*/

//******************Constants***********

const int numCommands = 12;
char* stepCommand[numCommands] = {    //Load up CNC Patterns into string array
  "1000X",
  "G",
  "-1000X",
  "G",
  "0X",
  "G",
  "1000Y",
  "G",
  "-1000Y",
  "G",
  "0Y",
  "G"
  };
 

//******************Variables***********
String readString;
String writeString;
int commandNumber = 0;
//****************Function Prototypes******


//***************Setup******************************
void setup() {
  Serial.begin(9600);    //Begin serial communication at 9600
  pinMode(0, INPUT);      //0 Pin is RX
  pinMode(1, OUTPUT);    //1 Pin is TX
 
  Serial.write("*");      //send initial "*" to start Stepperboard
 /*
  Serial.println("Starting Serial"); //Signal start of communication
 
  Serial.print("String Array Size = ");
  Serial.println(numCommands);
 
  Serial.println("<<<<<Commands Below>>>>>>");    //This just prints the given string commands to see if they are being sent correctly
  for (int i = 0; i < numCommands; i++){
   Serial.println(stepCommand[i]);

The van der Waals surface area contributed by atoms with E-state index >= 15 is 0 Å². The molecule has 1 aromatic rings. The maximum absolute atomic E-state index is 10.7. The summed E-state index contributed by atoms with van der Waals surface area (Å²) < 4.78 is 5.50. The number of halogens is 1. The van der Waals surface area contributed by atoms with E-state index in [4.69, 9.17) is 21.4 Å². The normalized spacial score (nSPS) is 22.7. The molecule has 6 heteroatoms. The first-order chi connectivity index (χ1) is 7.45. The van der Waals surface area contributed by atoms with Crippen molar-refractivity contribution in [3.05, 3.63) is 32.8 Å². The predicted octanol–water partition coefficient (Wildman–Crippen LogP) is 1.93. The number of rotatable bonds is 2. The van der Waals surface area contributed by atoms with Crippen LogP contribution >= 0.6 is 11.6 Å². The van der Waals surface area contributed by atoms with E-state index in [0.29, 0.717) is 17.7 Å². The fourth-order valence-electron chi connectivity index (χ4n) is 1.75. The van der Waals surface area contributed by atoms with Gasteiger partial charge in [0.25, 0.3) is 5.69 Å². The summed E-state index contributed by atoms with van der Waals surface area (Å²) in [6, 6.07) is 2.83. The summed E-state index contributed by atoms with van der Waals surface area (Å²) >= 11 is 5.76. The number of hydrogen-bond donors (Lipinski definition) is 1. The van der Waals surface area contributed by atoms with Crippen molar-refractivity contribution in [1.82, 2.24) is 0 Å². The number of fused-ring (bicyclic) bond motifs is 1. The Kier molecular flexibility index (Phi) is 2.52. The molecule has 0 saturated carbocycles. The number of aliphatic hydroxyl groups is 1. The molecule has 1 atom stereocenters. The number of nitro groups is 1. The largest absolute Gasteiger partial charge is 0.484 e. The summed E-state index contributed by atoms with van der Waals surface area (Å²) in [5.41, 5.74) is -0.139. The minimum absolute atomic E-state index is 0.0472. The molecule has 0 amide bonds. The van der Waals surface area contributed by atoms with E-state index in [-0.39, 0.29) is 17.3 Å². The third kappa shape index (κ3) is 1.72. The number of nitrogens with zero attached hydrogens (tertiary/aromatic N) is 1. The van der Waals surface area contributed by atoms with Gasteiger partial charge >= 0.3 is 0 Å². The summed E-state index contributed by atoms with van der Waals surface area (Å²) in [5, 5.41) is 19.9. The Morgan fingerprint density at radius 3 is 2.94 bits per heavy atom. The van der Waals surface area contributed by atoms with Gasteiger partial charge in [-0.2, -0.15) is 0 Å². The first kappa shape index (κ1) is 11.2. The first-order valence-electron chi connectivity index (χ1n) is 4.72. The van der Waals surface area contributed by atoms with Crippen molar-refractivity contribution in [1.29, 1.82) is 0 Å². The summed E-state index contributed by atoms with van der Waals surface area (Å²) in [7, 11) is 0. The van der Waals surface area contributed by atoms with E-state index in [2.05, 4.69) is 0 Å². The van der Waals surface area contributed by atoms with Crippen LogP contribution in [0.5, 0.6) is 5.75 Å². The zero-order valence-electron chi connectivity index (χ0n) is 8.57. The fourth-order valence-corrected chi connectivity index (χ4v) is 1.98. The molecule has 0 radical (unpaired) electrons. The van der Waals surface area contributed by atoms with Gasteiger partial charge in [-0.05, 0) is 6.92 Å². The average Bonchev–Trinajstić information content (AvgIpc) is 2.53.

delay(500);
   }
  Serial.print("<<<<<Commands Above>>>>>");
  */
  delay(1000);
}

//*************Main Program Loop************************
void loop() {
    while(Serial.available() > 0){
      delay(100);                //Wait for buffer to fill
      char c = Serial.read();   //get one byte from buffer
      readString += c;
      if(c== '*'){
        Serial.write(stepCommand[commandNumber]);
        commandNumber++;
          if(commandNumber == numCommands){    //if the max number of commands is reached...
            commandNumber = 0;                //reset command number back to zero
          }
        //delay(500);
        break;
      } 
    }
    //if(readString.length() > 0){
    //  Serial.println(readString);
     // readString = "";  //clears variable for new input
  // }
}
//*********************FUNCTIONS***************************

//**************************************************************************

Quote
And while this probably isn't exhibiting itself as any sort of problem, there's no reason to have a delay between Serial.available() and Serial.read().

FYI. I tried taking out the delay here and the while loop just runs through. There needs to be a slight delay in order for the buffer to load in a character, it seems.

About the Strings Objects:
You recommend dealing with collecting the incoming characters in an array rather than the string object? Like how I loaded all my command strings into the char* stepCommand[ ] array?

Using SoftwareSerial: